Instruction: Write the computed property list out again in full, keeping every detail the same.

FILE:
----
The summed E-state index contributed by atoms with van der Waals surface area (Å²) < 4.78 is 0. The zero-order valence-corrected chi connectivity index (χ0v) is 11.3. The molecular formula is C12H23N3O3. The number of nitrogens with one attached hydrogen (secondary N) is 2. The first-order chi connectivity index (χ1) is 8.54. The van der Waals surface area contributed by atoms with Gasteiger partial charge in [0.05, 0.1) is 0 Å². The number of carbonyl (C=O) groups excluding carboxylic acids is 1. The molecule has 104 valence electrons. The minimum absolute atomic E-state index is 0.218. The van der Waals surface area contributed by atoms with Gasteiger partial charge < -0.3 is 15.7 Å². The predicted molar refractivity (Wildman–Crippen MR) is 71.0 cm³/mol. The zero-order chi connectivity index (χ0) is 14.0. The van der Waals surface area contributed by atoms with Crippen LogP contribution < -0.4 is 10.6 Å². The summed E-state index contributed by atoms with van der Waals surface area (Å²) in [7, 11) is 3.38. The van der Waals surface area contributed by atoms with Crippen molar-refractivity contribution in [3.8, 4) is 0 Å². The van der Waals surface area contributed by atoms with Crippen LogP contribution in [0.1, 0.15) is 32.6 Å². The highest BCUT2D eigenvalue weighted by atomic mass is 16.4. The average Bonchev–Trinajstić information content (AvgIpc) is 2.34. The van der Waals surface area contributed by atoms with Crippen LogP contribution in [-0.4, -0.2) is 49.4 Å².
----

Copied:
The summed E-state index contributed by atoms with van der Waals surface area (Å²) < 4.78 is 0. The zero-order valence-corrected chi connectivity index (χ0v) is 11.3. The molecular formula is C12H23N3O3. The number of nitrogens with one attached hydrogen (secondary N) is 2. The first-order chi connectivity index (χ1) is 8.54. The van der Waals surface area contributed by atoms with Gasteiger partial charge in [0.05, 0.1) is 0 Å². The number of carbonyl (C=O) groups excluding carboxylic acids is 1. The molecule has 104 valence electrons. The minimum absolute atomic E-state index is 0.218. The van der Waals surface area contributed by atoms with Gasteiger partial charge < -0.3 is 15.7 Å². The predicted molar refractivity (Wildman–Crippen MR) is 71.0 cm³/mol. The zero-order chi connectivity index (χ0) is 14.0. The van der Waals surface area contributed by atoms with Crippen LogP contribution < -0.4 is 10.6 Å². The summed E-state index contributed by atoms with van der Waals surface area (Å²) in [7, 11) is 3.38. The van der Waals surface area contributed by atoms with Crippen molar-refractivity contribution in [3.8, 4) is 0 Å². The van der Waals surface area contributed by atoms with Crippen LogP contribution in [0.1, 0.15) is 32.6 Å². The highest BCUT2D eigenvalue weighted by atomic mass is 16.4. The average Bonchev–Trinajstić information content (AvgIpc) is 2.34. The van der Waals surface area contributed by atoms with Crippen LogP contribution in [-0.4, -0.2) is 49.4 Å².